The Moscow Mule is a three-ingredient cocktail based on Vodka that traditionally comes in a stylish mug made of copper.
To make a great Moscow Mule, you need good-quality Vodka with spicy and bubbly ginger beer and a splash of freshly squeezed lime juice.
It's also a drink that fits any season. The cold mug and fresh lime juice make it a great summer cocktail. But the spicy notes of ginger beer also make it a beautiful sip for an autumn or winter day.
Learn about the drink's history, how it got its name, and how you can make a perfectly balanced Moscow Mule.
The history of the Moscow Mule
For many cocktails, the history is quite uncertain. But sometimes, the origin is not at all hazy, and that's the case with the Moscow Mule.
The first Moscow Mule
The Vodka-ginger-mix was created back in 1941 in quite an intriguing way. The two inventors of the drink are John Martin and Jack Morgan.
Jack Morgan had been the owner of a bar in Hollywood's sunset strip called the "Cock 'n' Bull pub". It was an old-fashioned English-styled pub that also produced a house-branded ginger beer. John Martin was selling Vodka for Smirnoff at that time.
While clearing some dead stock of ginger beer, the two guys wanted to try how the beer would go together with the Vodka. And that is how Jack Morgan began to serve the drink we now know as Moscow Mule.
To say it was a success is actually a tremendous understatement. The passion for the spicy drink started to spread like wildfire almost instantly.
The copper mug
As if this wasn't impressive enough, the idea of serving the drink in a copper mug was another stroke of genius.
Morgan and Martin began promoting the cocktail by using mule-engraved copper mugs. Soon the whole country knew about this Vodka drink served in icy copper mugs.
It was a trend Smirnoff gratefully picked up. -By the way, according to the bar, thousands of copper mugs have been stolen.
Smirnoff started to sell the iconic mugs nationwide, supporting the hype of the Moscow Mule. Soon, people all over the world knew about the drink.
Nowadays, you can have a Moscow Mule served in a copper mug in almost any place. Cheers to this, I'd say!
How the drink got its name
Should you have hoped for a well-thought-through story of finding a name, the reality might be slightly disappointing.
The name Moscow Mule was quite a spontaneous selection. Or at least the last part is. Moscow obviously was used as a reference to Vodka since it is a traditional Russian spirit. But the Mule in Moscow Mule was just a random thing.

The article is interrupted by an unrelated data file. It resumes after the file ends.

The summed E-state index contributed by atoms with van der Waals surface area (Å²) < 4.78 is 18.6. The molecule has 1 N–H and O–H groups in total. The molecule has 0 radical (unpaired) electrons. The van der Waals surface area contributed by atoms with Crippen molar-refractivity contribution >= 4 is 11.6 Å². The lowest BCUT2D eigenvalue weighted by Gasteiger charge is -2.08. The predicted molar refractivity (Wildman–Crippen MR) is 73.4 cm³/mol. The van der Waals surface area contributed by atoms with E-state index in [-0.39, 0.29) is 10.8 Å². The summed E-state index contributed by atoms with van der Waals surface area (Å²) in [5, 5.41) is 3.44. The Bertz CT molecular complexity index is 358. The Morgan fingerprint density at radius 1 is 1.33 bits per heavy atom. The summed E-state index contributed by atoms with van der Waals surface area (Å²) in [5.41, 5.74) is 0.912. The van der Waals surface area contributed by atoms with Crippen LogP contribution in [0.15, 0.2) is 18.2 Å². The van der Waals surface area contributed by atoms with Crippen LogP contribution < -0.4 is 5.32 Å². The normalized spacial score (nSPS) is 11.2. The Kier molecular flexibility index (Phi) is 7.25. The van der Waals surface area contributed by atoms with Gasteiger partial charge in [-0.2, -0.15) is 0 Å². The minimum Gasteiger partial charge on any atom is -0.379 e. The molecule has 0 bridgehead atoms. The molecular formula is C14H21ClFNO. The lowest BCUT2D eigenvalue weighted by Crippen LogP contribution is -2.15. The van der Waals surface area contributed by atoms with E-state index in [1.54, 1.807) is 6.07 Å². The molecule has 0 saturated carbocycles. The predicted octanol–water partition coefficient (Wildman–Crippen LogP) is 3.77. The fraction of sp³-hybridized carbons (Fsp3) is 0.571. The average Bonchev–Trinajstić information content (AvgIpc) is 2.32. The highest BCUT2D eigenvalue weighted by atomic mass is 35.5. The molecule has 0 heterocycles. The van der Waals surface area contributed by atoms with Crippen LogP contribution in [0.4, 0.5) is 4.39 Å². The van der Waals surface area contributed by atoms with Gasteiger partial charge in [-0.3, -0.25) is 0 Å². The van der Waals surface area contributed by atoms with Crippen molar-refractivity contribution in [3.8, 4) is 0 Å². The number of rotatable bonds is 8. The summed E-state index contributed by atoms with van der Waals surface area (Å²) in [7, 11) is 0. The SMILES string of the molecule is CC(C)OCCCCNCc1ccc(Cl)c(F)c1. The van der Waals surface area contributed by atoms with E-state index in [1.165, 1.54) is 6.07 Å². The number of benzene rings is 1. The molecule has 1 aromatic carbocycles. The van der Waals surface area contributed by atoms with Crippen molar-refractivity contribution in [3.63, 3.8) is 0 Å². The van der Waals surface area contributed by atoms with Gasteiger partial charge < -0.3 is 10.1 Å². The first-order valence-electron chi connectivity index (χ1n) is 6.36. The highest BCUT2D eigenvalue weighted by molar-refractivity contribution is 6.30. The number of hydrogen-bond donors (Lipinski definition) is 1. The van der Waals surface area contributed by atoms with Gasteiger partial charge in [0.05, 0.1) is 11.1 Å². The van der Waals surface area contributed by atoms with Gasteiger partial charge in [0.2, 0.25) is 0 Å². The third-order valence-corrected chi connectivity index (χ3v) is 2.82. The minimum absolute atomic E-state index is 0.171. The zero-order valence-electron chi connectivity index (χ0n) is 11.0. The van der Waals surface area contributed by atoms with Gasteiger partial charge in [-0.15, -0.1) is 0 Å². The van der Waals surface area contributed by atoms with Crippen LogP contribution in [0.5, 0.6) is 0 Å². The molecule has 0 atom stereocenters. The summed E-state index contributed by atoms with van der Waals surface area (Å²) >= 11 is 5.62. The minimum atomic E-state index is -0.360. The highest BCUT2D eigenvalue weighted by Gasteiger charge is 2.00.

So despite the name being catchy and playing quite an important role, there's no big story behind it.
How to make the best Moscow Mule
Vodka builds the base of the cocktail, and, consequently, using quality Vodka here is crucial. It is best to pick a mid-shelf Vodka of standard proof (80, 40% ABV) like Belvedere or Grey Goose.
But Vodka is not the only thing to consider when aiming for an amazing Moscow Mule. Freshly squeezed lime juice is a must. Without that, the drink falls flat and loses large parts of its bite and freshness.
And the most critical element is Ginger beer. You should not by any means confuse it with Ginger ale. Those two are not the same, and you can't use Ginger ale for making a Moscow Mule.
What's more is that the Ginger beer needs to be chilled, highly carbonated, and spicy. The spice bite has to be strong enough to balance the citrus notes of the lime juice and the Vodka.
Best Ginger Beer for Moscow Mule
Each of these has its own distinct taste, but all work great in a Moscow Mule cocktail.
- 2 oz Vodka
- 0.5 oz Lime juice
- 0.25 oz Simple syrup
- 3 oz Bundaberg Ginger Beer
- Mint sprig & lime wheel (for garnish)
- Fill your Moscow Mule mug with ice, and then pour in the Vodka, syrup, and lime juice.2 oz Vodka, 0.5 oz Lime juice, 0.25 oz Simple syrup
- Gently stir the mix and fill up with Ginger beer.3 oz Bundaberg Ginger Beer
- Garnish the drink with a sprig of mint and a lime wedge or wheel.Mint sprig & lime wheel